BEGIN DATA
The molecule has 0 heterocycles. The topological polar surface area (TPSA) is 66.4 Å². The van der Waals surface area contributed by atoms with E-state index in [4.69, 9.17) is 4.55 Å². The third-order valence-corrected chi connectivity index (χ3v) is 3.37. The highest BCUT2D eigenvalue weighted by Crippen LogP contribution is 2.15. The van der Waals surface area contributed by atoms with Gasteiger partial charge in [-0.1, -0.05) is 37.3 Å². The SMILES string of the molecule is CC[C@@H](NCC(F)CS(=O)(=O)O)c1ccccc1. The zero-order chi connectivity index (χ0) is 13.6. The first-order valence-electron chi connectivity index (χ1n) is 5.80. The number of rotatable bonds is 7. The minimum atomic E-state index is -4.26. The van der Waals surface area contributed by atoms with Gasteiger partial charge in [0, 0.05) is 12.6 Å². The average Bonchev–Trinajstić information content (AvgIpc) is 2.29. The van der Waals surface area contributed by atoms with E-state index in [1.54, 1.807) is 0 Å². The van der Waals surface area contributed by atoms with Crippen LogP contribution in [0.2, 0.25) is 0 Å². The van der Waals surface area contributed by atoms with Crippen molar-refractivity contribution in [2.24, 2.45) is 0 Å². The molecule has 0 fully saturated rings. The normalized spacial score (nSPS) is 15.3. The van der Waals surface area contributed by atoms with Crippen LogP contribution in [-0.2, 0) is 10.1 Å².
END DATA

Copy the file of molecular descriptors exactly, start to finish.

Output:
The molecule has 0 heterocycles. The topological polar surface area (TPSA) is 66.4 Å². The van der Waals surface area contributed by atoms with E-state index in [4.69, 9.17) is 4.55 Å². The third-order valence-corrected chi connectivity index (χ3v) is 3.37. The highest BCUT2D eigenvalue weighted by Crippen LogP contribution is 2.15. The van der Waals surface area contributed by atoms with Gasteiger partial charge in [-0.1, -0.05) is 37.3 Å². The SMILES string of the molecule is CC[C@@H](NCC(F)CS(=O)(=O)O)c1ccccc1. The zero-order chi connectivity index (χ0) is 13.6. The first-order valence-electron chi connectivity index (χ1n) is 5.80. The number of rotatable bonds is 7. The minimum atomic E-state index is -4.26. The van der Waals surface area contributed by atoms with Gasteiger partial charge in [0, 0.05) is 12.6 Å². The average Bonchev–Trinajstić information content (AvgIpc) is 2.29. The van der Waals surface area contributed by atoms with E-state index in [1.54, 1.807) is 0 Å². The van der Waals surface area contributed by atoms with Crippen LogP contribution in [0.2, 0.25) is 0 Å². The van der Waals surface area contributed by atoms with Crippen molar-refractivity contribution in [2.24, 2.45) is 0 Å². The molecule has 0 fully saturated rings. The normalized spacial score (nSPS) is 15.3. The van der Waals surface area contributed by atoms with Crippen LogP contribution in [-0.2, 0) is 10.1 Å².